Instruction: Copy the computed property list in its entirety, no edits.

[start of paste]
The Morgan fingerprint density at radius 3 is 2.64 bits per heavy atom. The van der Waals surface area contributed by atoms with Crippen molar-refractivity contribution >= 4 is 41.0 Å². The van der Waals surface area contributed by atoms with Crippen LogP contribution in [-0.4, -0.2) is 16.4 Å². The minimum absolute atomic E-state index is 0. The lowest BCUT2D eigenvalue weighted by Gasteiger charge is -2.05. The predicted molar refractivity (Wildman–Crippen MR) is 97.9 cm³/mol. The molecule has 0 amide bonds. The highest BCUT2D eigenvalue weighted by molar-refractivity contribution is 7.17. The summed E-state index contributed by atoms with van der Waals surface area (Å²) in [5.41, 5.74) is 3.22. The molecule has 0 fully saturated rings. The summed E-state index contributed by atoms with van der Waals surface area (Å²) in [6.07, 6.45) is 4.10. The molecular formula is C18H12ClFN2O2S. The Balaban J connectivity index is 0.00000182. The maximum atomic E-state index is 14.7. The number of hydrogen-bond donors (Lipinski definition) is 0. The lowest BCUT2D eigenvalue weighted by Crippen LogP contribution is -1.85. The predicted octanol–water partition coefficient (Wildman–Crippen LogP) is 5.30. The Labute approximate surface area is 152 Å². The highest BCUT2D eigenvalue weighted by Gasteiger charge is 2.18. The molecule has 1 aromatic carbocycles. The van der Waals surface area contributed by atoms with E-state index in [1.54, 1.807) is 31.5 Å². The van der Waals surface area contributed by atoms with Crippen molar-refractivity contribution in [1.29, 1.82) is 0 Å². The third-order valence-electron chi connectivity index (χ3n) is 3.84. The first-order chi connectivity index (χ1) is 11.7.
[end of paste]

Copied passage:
The Morgan fingerprint density at radius 3 is 2.64 bits per heavy atom. The van der Waals surface area contributed by atoms with Crippen molar-refractivity contribution >= 4 is 41.0 Å². The van der Waals surface area contributed by atoms with Crippen LogP contribution in [-0.4, -0.2) is 16.4 Å². The minimum absolute atomic E-state index is 0. The lowest BCUT2D eigenvalue weighted by Gasteiger charge is -2.05. The predicted molar refractivity (Wildman–Crippen MR) is 97.9 cm³/mol. The molecule has 0 amide bonds. The highest BCUT2D eigenvalue weighted by molar-refractivity contribution is 7.17. The summed E-state index contributed by atoms with van der Waals surface area (Å²) in [5.41, 5.74) is 3.22. The molecule has 0 fully saturated rings. The summed E-state index contributed by atoms with van der Waals surface area (Å²) in [6.07, 6.45) is 4.10. The molecular formula is C18H12ClFN2O2S. The Balaban J connectivity index is 0.00000182. The maximum atomic E-state index is 14.7. The number of hydrogen-bond donors (Lipinski definition) is 0. The lowest BCUT2D eigenvalue weighted by Crippen LogP contribution is -1.85. The predicted octanol–water partition coefficient (Wildman–Crippen LogP) is 5.30. The Labute approximate surface area is 152 Å². The highest BCUT2D eigenvalue weighted by Gasteiger charge is 2.18. The molecule has 1 aromatic carbocycles. The van der Waals surface area contributed by atoms with E-state index in [1.54, 1.807) is 31.5 Å². The van der Waals surface area contributed by atoms with Crippen molar-refractivity contribution in [1.29, 1.82) is 0 Å². The third-order valence-electron chi connectivity index (χ3n) is 3.84. The first-order chi connectivity index (χ1) is 11.7.